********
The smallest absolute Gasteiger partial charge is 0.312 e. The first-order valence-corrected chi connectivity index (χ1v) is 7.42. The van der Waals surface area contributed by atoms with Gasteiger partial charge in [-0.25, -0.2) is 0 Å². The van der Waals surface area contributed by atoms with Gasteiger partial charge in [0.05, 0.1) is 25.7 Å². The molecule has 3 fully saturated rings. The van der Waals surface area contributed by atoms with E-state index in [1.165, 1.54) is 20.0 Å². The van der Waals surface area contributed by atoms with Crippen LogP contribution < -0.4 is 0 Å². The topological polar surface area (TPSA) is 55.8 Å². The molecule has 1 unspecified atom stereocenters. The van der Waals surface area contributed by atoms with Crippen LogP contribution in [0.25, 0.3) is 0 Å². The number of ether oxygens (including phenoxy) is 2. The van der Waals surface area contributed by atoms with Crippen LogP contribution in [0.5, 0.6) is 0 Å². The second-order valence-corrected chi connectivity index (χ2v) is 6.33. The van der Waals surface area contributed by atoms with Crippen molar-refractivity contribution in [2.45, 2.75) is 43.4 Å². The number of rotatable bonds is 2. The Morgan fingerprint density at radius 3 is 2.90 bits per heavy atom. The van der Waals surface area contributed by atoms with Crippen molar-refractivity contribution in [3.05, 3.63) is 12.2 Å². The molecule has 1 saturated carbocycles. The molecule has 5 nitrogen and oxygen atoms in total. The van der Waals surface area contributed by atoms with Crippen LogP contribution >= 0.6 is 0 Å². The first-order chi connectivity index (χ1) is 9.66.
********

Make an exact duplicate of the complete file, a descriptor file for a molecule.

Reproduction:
The smallest absolute Gasteiger partial charge is 0.312 e. The first-order valence-corrected chi connectivity index (χ1v) is 7.42. The van der Waals surface area contributed by atoms with Gasteiger partial charge in [-0.25, -0.2) is 0 Å². The van der Waals surface area contributed by atoms with Gasteiger partial charge in [0.05, 0.1) is 25.7 Å². The molecule has 3 fully saturated rings. The van der Waals surface area contributed by atoms with E-state index in [1.165, 1.54) is 20.0 Å². The van der Waals surface area contributed by atoms with Crippen LogP contribution < -0.4 is 0 Å². The topological polar surface area (TPSA) is 55.8 Å². The molecule has 1 unspecified atom stereocenters. The van der Waals surface area contributed by atoms with Crippen LogP contribution in [0.25, 0.3) is 0 Å². The number of ether oxygens (including phenoxy) is 2. The van der Waals surface area contributed by atoms with Crippen LogP contribution in [0.5, 0.6) is 0 Å². The second-order valence-corrected chi connectivity index (χ2v) is 6.33. The van der Waals surface area contributed by atoms with Crippen molar-refractivity contribution in [2.45, 2.75) is 43.4 Å². The number of rotatable bonds is 2. The Morgan fingerprint density at radius 3 is 2.90 bits per heavy atom. The van der Waals surface area contributed by atoms with Crippen molar-refractivity contribution in [3.05, 3.63) is 12.2 Å². The molecule has 1 saturated carbocycles. The molecule has 5 nitrogen and oxygen atoms in total. The van der Waals surface area contributed by atoms with Crippen LogP contribution >= 0.6 is 0 Å². The first-order chi connectivity index (χ1) is 9.66.